EHCP’s were brought into being by the Children and Families Act 2014 (CFA) and is the key mechanism not only to assess and identify needs multi agency but also to set out in clear terms what services and support need to be provided and by whom. Therefore the EHCP effectively sets out the statutory provision across health, education and social care. While parents of those children with SEND are increasingly requesting EHCP’s, the quality of EHCP’s varies greatly. It is fair to say that there is some way to go in some areas to achieve the sort of engagement across the public bodies that the CFA envisaged in terms of partnership working and wrapping around the child. This in itself creates some contention between health, social care and education with differing interpretations around which body should be funding what and where statutory responsibilities lie. This is particularly acute in education where the debate as to how much health related care school staff can provide continues to risk destabilising some children’s established school placements.
One of the other substantial changes that the CFA introduced was the power of local authorities to direct that schools admit a child if the school is named in an EHCP. This relates to parental preference being expressed and for a child with SEND, a parent will often opt or seek a specialist school place rather than mainstream school. This seems to fly in the face of inclusion for mainstream schools. This view is echoed by the Association of Directors of Children’s Services in that they state, growing numbers of learners are being moved out of mainstream schools into specialist or alternative provision, in “a worrying trend that risks two decades of progress on inclusion”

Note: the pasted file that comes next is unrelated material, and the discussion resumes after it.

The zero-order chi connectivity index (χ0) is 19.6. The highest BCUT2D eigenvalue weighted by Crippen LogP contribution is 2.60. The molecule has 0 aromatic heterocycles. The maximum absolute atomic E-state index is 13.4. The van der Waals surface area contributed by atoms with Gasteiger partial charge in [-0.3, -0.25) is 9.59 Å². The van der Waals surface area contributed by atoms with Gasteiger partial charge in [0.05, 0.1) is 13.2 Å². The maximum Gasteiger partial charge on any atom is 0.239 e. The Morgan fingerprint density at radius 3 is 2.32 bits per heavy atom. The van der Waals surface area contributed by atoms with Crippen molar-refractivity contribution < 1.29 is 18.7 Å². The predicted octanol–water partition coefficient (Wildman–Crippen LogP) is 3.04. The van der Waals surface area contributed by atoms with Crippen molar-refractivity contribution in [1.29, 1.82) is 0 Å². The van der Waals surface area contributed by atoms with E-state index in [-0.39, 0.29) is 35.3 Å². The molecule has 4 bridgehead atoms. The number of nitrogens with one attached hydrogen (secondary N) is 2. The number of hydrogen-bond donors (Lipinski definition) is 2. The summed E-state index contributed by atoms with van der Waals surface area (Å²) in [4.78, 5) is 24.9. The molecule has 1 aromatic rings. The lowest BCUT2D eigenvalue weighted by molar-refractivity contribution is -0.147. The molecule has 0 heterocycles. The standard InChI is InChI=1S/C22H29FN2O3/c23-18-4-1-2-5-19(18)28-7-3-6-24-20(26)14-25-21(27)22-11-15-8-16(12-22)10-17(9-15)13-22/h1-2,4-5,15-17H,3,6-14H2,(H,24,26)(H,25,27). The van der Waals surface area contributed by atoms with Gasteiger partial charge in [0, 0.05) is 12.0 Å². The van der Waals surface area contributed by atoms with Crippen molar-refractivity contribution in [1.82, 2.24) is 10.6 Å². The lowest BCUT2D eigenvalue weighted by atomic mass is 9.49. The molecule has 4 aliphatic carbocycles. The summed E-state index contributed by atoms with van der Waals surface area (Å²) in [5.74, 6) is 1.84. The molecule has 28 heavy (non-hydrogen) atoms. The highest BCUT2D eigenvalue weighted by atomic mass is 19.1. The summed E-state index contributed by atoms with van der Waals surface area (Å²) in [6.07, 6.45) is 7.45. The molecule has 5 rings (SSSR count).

National Audit Office Report
The National Audit Office ( NAO) report called “Support for pupils with special educational needs and disabilities in England” published in September 2019 scrutinising funding on SEND makes for very sober reading for those of us who work or advise in this field . Uncompromising in nature and published ahead of the Government’s announcement of a major review into support available for children with SEND, the report identified that the demand for special school places is growing because the system incentivises mainstream schools to be less inclusive. Local Authorities are responding, says the NAO report by transferring budgets for mainstream schooling to support high needs children in special schools and also using reserves. However this should not be an either /or.
The reference to the report’s systemic and wider funding gap leaves local authorities who have statutory responsibilities for education and children’s social care and health bodies who have statutory responsibility for health care needs in a precarious position in a funding crisis which represents a perfect storm across the public bodies.